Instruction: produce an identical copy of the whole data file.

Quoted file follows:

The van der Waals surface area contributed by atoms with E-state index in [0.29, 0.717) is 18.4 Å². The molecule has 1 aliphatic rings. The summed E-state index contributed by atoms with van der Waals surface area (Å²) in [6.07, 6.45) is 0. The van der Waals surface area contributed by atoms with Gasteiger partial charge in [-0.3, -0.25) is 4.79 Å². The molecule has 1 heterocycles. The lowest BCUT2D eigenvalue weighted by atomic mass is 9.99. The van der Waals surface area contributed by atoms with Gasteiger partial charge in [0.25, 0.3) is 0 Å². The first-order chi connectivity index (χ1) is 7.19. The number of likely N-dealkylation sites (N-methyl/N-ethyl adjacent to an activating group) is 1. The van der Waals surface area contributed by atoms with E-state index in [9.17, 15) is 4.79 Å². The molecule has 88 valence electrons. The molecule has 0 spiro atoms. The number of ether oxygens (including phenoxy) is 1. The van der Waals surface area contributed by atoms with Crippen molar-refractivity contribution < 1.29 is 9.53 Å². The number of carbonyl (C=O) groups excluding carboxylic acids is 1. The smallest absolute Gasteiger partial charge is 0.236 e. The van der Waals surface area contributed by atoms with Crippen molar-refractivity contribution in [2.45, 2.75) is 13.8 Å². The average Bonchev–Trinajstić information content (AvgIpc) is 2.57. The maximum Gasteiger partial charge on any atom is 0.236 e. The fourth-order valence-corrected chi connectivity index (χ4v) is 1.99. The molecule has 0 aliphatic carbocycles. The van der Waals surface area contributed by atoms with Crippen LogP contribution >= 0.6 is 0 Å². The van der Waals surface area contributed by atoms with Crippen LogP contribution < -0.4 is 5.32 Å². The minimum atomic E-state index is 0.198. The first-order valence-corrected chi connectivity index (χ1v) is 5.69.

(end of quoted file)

The van der Waals surface area contributed by atoms with E-state index in [0.29, 0.717) is 18.4 Å². The molecule has 1 aliphatic rings. The summed E-state index contributed by atoms with van der Waals surface area (Å²) in [6.07, 6.45) is 0. The van der Waals surface area contributed by atoms with Gasteiger partial charge in [-0.3, -0.25) is 4.79 Å². The molecule has 1 heterocycles. The lowest BCUT2D eigenvalue weighted by atomic mass is 9.99. The van der Waals surface area contributed by atoms with Gasteiger partial charge in [0.25, 0.3) is 0 Å². The first-order chi connectivity index (χ1) is 7.19. The number of likely N-dealkylation sites (N-methyl/N-ethyl adjacent to an activating group) is 1. The van der Waals surface area contributed by atoms with E-state index in [9.17, 15) is 4.79 Å². The molecule has 88 valence electrons. The molecule has 0 spiro atoms. The number of ether oxygens (including phenoxy) is 1. The van der Waals surface area contributed by atoms with Crippen molar-refractivity contribution < 1.29 is 9.53 Å². The number of carbonyl (C=O) groups excluding carboxylic acids is 1. The smallest absolute Gasteiger partial charge is 0.236 e. The van der Waals surface area contributed by atoms with Crippen molar-refractivity contribution in [2.45, 2.75) is 13.8 Å². The average Bonchev–Trinajstić information content (AvgIpc) is 2.57. The maximum Gasteiger partial charge on any atom is 0.236 e. The fourth-order valence-corrected chi connectivity index (χ4v) is 1.99. The molecule has 0 aliphatic carbocycles. The van der Waals surface area contributed by atoms with Crippen LogP contribution >= 0.6 is 0 Å². The van der Waals surface area contributed by atoms with Crippen LogP contribution < -0.4 is 5.32 Å². The minimum atomic E-state index is 0.198. The first-order valence-corrected chi connectivity index (χ1v) is 5.69.